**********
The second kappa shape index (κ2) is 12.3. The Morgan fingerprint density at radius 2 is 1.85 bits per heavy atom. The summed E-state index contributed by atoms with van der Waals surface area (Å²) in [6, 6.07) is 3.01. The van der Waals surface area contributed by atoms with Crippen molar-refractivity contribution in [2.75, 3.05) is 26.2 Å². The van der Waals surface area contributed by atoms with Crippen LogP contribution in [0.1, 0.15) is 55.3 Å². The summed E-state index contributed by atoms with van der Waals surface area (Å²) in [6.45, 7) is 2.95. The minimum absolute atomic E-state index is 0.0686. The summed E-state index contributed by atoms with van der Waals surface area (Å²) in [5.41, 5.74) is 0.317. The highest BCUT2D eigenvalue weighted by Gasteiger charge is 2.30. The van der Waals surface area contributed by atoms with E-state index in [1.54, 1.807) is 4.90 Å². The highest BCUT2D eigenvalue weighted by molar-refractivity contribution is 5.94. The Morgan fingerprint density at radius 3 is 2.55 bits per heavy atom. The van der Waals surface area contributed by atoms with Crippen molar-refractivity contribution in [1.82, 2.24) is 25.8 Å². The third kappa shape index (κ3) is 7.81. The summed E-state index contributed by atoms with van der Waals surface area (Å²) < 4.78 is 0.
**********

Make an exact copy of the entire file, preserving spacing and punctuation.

The second kappa shape index (κ2) is 12.3. The Morgan fingerprint density at radius 2 is 1.85 bits per heavy atom. The summed E-state index contributed by atoms with van der Waals surface area (Å²) in [6, 6.07) is 3.01. The van der Waals surface area contributed by atoms with Crippen molar-refractivity contribution in [2.75, 3.05) is 26.2 Å². The van der Waals surface area contributed by atoms with Crippen LogP contribution in [0.1, 0.15) is 55.3 Å². The summed E-state index contributed by atoms with van der Waals surface area (Å²) in [6.45, 7) is 2.95. The minimum absolute atomic E-state index is 0.0686. The summed E-state index contributed by atoms with van der Waals surface area (Å²) in [5.41, 5.74) is 0.317. The highest BCUT2D eigenvalue weighted by Gasteiger charge is 2.30. The van der Waals surface area contributed by atoms with E-state index in [1.54, 1.807) is 4.90 Å². The highest BCUT2D eigenvalue weighted by molar-refractivity contribution is 5.94. The Morgan fingerprint density at radius 3 is 2.55 bits per heavy atom. The van der Waals surface area contributed by atoms with Crippen molar-refractivity contribution in [1.82, 2.24) is 25.8 Å². The third kappa shape index (κ3) is 7.81. The summed E-state index contributed by atoms with van der Waals surface area (Å²) < 4.78 is 0.